Enter your mobile number or email address below and we'll send you a link to download the free Kindle App. Then you can start reading Kindle books on your smartphone, tablet, or computer - no Kindle device required.
To get the free app, enter your mobile phone number.
|Print List Price:||£14.99|
Save £8.00 (53%)
Humanism: An Introduction Kindle Edition
|New from||Used from|
Customers who viewed this item also viewed
Would you like to tell us about a lower price?
What other items do customers buy after viewing this item?
Top Customer Reviews
Good things first. This is a much better introduction to humanism than Peter Cave's truly awful attempt. It is easy to read, non dogmatic and makes many interesting and thought provoking points. There is little I would disagree with, except some political points which are rather left wing for my taste (this means they are VERY left wing) and which have little to do with humanism anyway. I found the section on the history of humanism very interesting.
It remains however a rather academic work, and like A C Grayling's latest book, puts a lot of emphasis on the individual working things out, in an intellectual way, for him or herself. In this it excludes most of the human population from accessing humanism, which is a pity.
On the down side, the author reminds me very much of a butterfly - extremely difficult to pin down. Much of the text is full of unresolved questions. Often when making a point, the author will follow this with an alternative point of view and leave the matter open. I am sure this type of approach earns points from the academic establishment, but it has limited value in the real world. I kept wanting to ask, in my frustration - 'yes, but what do YOU think?'.
In the end, I found the whole thing rather depressing. Jim Herrick's vision doesn't go much further than trying to 'make life a bit more bearable' and refusing to take a position on anything.
So overall worth reading, given the shortage of good titles on this subject, but hardly a strong recommendation for humanism generally.
No problems with order.
Most Helpful Customer Reviews on Amazon.com (beta) (May include reviews from Early Reviewer Rewards Program)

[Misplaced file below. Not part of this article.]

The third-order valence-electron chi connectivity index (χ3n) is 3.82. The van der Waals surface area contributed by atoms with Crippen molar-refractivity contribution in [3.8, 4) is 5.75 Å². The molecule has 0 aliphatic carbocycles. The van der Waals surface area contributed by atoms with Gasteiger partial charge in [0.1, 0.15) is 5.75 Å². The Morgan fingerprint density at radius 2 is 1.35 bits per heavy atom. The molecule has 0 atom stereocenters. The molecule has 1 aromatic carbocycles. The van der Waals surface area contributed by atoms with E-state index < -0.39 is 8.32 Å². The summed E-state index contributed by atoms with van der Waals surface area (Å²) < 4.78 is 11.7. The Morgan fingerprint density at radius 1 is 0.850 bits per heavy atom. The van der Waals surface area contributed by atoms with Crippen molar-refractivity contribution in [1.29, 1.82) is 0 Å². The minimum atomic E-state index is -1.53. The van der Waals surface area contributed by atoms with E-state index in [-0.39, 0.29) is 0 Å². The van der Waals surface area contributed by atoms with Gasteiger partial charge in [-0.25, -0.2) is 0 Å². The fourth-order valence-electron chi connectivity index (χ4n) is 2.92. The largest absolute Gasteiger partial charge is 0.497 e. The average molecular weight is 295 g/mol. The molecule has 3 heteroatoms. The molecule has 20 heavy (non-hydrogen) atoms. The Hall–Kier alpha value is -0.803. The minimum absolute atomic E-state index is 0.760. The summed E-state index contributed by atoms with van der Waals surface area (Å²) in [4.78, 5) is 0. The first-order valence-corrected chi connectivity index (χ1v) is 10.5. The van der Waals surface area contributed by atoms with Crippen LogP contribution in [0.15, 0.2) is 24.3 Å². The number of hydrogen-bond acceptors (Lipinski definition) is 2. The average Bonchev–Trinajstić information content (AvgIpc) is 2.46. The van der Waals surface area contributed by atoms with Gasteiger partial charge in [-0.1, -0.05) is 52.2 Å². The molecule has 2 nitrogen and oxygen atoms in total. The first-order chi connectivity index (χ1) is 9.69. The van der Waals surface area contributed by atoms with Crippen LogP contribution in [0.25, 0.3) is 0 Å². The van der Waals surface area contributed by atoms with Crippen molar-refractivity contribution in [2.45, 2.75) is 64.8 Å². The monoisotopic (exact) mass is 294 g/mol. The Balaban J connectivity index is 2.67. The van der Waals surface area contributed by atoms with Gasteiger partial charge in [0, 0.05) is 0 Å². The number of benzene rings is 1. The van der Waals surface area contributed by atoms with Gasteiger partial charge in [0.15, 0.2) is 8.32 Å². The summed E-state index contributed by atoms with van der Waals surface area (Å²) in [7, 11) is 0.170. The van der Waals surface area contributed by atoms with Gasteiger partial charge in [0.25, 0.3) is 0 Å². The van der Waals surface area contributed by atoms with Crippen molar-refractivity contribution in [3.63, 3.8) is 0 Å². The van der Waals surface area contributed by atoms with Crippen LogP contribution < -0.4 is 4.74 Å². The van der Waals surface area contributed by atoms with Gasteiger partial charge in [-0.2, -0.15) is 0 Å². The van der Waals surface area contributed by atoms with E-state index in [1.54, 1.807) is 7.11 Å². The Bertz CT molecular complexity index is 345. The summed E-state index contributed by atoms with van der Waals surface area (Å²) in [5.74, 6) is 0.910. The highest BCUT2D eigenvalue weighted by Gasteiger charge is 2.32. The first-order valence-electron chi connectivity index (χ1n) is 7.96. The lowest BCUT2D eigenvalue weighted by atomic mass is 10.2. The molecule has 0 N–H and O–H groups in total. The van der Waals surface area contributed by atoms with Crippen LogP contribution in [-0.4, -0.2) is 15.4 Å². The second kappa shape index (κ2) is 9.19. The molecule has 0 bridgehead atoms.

Jim Herrick ambitiously offer an introductory exploration of a huge subject in his Humanism: An Introduction. Although Herrick is a good stylist and clear author, the result is mixed. He's at his best when discussing the history of humanism (chapter 2), humanistic responses to religion, morality and politics (chapters 3-6), and humanism and the environment (chapter 9). But he seems out of his depth in his exploration of humanism and science (chapter 7), his discussion of humanism and the arts seems platitudinous (chapter 8), and his rundown of institutionalized humanism (chapters 10 & 11) is boringly skip-worthy and way too long (taking up a full one-fifth of the book). Moreover, even the better chapters are short on argument and long on declaration. Finally, the book lacks a bibliography to guide further reading, an essential for any introductory volume.
So although Herrick's book isn't awful, there are better short introductions to humanism. Paul Kurtz's terse What Is Secular Humanism? (2007) may be the single best place to start. It's accessible but rigorous. Corliss Lamont's The Philosophy of Humanism (reprint, 1997) remains a classic, although dated in some sections. Margaret Knight's and Jim Herrick's Humanist Anthology From Confucious to Attenborough (1995) is a decent collection of primary sources. Finally, for those with a taste for Continental approaches, Sartre's Existentialism Is a Humanism (reprint, 2007) can't be beat.
A great starter book for someone who wants to learn more about Humanism. It is a bit less in-depth for the advance humanist reader.